The First Major Mishap (And Hopefully the Last)

Good news: I’m two (three, tops) cans of spray insulation away from being completely done with insulation. Hooray!

Bad news: I should have my spray insulation license revoked.

A couple days ago,I filled the B pillar (the one where the seatbelt lives, just learned that today) with some spray foam insulation. Then I panicked, because I thought I might have buried my seatbelt. But I pulled it all the way out, and it was clean of foam, so I thought everything was good.

Until this morning, when my dad tugged on the seatbelt and it refused to budge.

We tugged, and yanked, and pulled, and wiggled, and pled. It was completely anchored down, not moving an inch, and I realized I’d made a massive mistake. I’ve been close to tears from frustration before, but this was the first time this project has made me cry. We couldn’t figure out how to get the B pillar trim off, and Dad went inside to look up YouTube videos, and I sat there reading the manual and feeling like the rashest idiot in the whole world. If I’d paid attention and realized the seatbelt went into that column to begin with, I probably would have decided it was too risky and skipped the spray foam, or only have put dried spray foam in, like insulation packing peanuts. Instead, I’d just made it impossible for anyone to join me on the road unless I took it in to be fixed, which would probably cost a ridiculous amount of dough and not be covered by the warranty. 

To me, this was a glaring neon sign that I was in over my head, that I should hire someone to finish the whole project for me, that there was no way I could do this.

And we spent an hour poking it and prodding it, and finally I found a YouTube video about removing the A pillar trim, and I stuck a screwdriver in there and popped one of the clips off. Dad and I got the rest off together, and despite our firm assumption that the foam had gotten into the seatbelt mechanism and the whole thing would need replacing, it hadn’t. I was able to cut the foam away from the seatbelt, and it moved normally again. It’s got a funky-looking stain on it, but it works as intended.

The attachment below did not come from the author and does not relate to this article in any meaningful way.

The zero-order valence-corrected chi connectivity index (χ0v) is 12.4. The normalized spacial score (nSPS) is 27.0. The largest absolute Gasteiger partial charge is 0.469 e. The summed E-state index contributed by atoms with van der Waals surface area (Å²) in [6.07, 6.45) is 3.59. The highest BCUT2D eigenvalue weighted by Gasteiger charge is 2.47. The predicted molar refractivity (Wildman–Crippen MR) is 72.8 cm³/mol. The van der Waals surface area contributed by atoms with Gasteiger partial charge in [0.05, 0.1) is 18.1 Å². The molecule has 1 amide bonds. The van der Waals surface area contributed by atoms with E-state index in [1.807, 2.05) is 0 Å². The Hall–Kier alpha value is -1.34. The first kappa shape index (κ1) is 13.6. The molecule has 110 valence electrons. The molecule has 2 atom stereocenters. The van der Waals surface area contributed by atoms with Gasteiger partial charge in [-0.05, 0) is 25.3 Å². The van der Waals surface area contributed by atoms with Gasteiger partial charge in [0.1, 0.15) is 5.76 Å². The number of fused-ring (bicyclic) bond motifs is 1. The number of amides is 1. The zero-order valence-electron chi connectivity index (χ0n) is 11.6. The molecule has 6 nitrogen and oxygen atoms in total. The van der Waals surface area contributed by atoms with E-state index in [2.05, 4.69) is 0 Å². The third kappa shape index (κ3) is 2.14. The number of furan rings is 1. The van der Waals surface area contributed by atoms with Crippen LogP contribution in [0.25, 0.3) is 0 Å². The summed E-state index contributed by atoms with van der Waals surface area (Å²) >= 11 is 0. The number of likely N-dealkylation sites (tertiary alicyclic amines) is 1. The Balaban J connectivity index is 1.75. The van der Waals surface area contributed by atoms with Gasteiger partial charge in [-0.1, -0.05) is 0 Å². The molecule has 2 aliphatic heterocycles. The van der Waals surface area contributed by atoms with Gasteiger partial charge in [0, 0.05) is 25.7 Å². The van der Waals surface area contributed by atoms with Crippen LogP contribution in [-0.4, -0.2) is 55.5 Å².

I was really proud that I was the one who found the YouTube video that helped us figure it out, and that I was the one who unhooked the first clip and cut away the foam. It reassured me that I’m not completely in over my head, and I can do this. I just need to be more cautious. And not give up too soon.

The seatbelt after we’d freed it. Note giant pile of foam behind it, even coming out of the blurry hole in the foreground.

The seatbelt after we’d freed it. Note giant pile of foam behind it, even coming out of the blurry hole in the foreground.

Honestly, though, I probably would have sat there and cried into my steering wheel most of the day if it hadn’t been for SuperDad. He stayed calm, kept my spirits up, and kept us moving. He wouldn’t give up, and he kept pushing new ideas. He really was my hero today.

I’ll be glad when I can say “goodbye and good riddance” to spray foam. It’s really handy stuff, but it’s also a total pain in the tushy.

My recommendation for spray foam use: if you can’t see where it’s going, spray it out in lines, wait for it to dry, then tear it up and use it dry. It’s time-consuming and tedious, but a lot less risky.

Luckily, I really am almost done with it. We got the remaining foam board panels in place (except for two that we’re purposefully leaving down until we figure out how to do the area where the ceiling will meet the bulkhead), and I’m almost done insulating the columns in the living area of my van. So I just need to line those panels with spray foam and fill those last two columns (I’m leaving the driver’s side B column alone), and then the insulation is basically complete.

We started cutting the subfloor today, but we did end up running into a question about the step. We think that if the subfloor is only sitting on top of the foam board insulation, that the pressure of people stepping up into the van will break the insulation board down and cause the step to sag after some time. So we’ve worked out a solution, and fixing that is next on the To Do List. Then we’ll finish the subfloor, frame out the platform that my dinette/bed will sit on, frame in the electrical compartment, install the batteries, and finally hook up the solar. Think I can get all that done by May? I’ve also got to prep for a garage sale this weekend, I’m going to a bachelorette party on Friday, and I need to polish my submission for the Writer’s Digest annual contest by the end of the month. And sleep, probably?

But I’m not stressed at allJust ignore the hyperventilating girl behind the curtain.